Charlene Feldbusch's faith in Dubya and the war in Iraq is both touching and infuriating. It's touching because this mother sent her son off to war, and what mother wouldn't want to believe we invaded Iraq for all the right reasons? It's infuriating because she has no doubt there's a connection between Sept. 11 and Iraq, despite the fact that even Dubya himself has conceded there is no evidence of a connection.
The Feldbusch family hails from Blairsville in Westmoreland County. The New York Times recently profiled Mrs. Feldbusch's son, the soldier, in a front-page story. Two sentences on the front page say it all. "Sgt. Jeremy Feldbusch left home in February, a fit, driven, highly capable Army Ranger. Two months later he came home blind."
Now this guy sits in his living room and waits for Mom to bring him Mountain Dew. He plans on visiting wounded soldiers to boost their morale, despite brain damage and occasional painful seizures. He is truly a profile in courage.
But considering the gravity of Sgt. Feldbusch's injuries, I wondered whether there were family discussions over whether it was all worth it. I called Sgt. Feldbusch's mother Charlene because I wanted to know how she felt about the reasons for going to war.
"I feel like we're there for a reason. There's a purpose for being there, " she said during our brief telephone interview.
What is that purpose? "I think the purpose is we shouldn't forget 9/11, and I think a lot of people in this country have."
My heart sank. I understand supporting the President. I understand a mother supporting her son and the rest of the troops. I just can't believe the degree to which everyone has been bamboozled by the Bushies, who are having their cake -- by implying a connection between Iraq and 9/11 -- and eating it too, by denying the connection officially.
"Everybody can live in their own little safe corner and pretend everything's OK," Mrs. Feldbusch continued. "What happens when another 9/11 happens? Then what are they going to say?"
And what of those who complain there are no weapons of mass destruction, the chief reason for going to war, the reason it was supposedly necessary for her son to go blind?
"What do you think the people were who took our planes and drove them into the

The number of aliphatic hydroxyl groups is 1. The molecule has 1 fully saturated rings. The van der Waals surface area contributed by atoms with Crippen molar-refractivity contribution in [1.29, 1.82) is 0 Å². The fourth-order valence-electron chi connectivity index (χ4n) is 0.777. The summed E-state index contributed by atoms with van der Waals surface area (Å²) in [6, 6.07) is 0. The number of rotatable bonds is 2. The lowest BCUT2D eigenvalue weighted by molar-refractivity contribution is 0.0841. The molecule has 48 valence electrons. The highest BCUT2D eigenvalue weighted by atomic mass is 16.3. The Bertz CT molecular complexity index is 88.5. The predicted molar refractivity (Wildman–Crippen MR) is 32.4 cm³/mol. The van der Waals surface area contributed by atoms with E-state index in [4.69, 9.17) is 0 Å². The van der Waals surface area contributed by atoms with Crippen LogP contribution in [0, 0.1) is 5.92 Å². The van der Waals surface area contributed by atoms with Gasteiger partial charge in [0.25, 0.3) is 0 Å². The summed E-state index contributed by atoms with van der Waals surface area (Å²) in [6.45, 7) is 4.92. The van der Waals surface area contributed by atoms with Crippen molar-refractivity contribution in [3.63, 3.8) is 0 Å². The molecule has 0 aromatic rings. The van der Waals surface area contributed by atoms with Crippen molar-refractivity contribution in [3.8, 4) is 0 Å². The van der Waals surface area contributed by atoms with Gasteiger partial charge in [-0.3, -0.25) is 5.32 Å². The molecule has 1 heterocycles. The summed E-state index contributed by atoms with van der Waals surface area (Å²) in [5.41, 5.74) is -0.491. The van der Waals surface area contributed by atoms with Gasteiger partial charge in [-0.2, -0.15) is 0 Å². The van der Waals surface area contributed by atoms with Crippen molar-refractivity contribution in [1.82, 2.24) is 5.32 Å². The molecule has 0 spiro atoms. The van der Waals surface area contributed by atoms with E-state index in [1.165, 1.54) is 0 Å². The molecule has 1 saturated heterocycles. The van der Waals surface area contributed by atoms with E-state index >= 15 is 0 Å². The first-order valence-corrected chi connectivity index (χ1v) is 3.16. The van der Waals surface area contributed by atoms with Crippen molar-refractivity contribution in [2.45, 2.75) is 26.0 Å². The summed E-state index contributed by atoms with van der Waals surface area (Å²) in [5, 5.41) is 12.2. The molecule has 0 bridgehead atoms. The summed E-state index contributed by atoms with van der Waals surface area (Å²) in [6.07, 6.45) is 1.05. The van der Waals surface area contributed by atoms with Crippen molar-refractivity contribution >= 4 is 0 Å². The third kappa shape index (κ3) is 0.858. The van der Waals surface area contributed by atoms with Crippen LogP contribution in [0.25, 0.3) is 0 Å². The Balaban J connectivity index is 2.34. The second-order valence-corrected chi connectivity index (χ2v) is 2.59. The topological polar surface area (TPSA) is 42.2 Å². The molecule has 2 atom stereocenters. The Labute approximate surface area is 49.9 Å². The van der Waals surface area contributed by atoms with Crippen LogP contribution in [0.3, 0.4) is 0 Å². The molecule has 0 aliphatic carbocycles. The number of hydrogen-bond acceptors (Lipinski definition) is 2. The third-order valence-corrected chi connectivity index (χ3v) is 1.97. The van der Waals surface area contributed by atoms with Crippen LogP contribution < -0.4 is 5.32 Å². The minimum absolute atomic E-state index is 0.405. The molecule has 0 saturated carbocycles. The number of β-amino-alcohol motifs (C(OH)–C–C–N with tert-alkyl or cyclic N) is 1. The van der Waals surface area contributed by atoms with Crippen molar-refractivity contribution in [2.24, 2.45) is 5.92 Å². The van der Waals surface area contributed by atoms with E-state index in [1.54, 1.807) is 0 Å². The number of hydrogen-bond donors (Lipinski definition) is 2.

buildings?" she asked. "They are weapons of mass destruction."
I did not call to argue with the Feldbusch family. I did suggest many believe that Saddam's apparently non-existent WMDs and 9/11 are two separate issues. "I don't think any of it's separate," she replied. "I think they're all involved."
Mrs. Feldbusch was disappointed that The New York Times report focused on Jeremy's down days. "Unfortunately our son has lost his eyesight and had brain damage. But he's always thinking about somebody else. Jeremy never has been, 'Oh, poor me.' ... To say he's dark and moody -- Jeremy does have some frontal lobe brain damage that causes different things, but Jeremy always puts a smile on everyone's face who walks in this house. ...
"He really does not want the country to forget the wounded soldiers. It's not all about Jeremy; it's about all of us."
Noble sentiments. If people understood the real reasons we went to war -- whatever they are -- and supported them, I could live with that.
But I'm getting sick to my stomach over the lack of even rudimentary analytical thinking on the part of many Americans about what we're doing in Iraq and why.
You know that ratcheting up of the color-coded paranoia alert to orange recently? You know why we did it? Because al Qaeda may have infiltrated foreign airlines or placed passengers to fly planes into buildings. Did you hear Tom Ridge say Saddam's Republican Guard, or the Fedayeen fighters, or Tikrit diehards, infiltrated Air France? No. It is reportedly al Qaeda ... the same people who attacked us on Sept. 11. Not Saddam Hussein.
"Jeremy has more insight than people that can see," Mrs. Feldbusch says.
We could all use a little more insight. Sgt. Jeremy Feldbusch has lost his eyesight, but his mother's blind faith in our leaders, and their reasons for going to war, remains unshaken.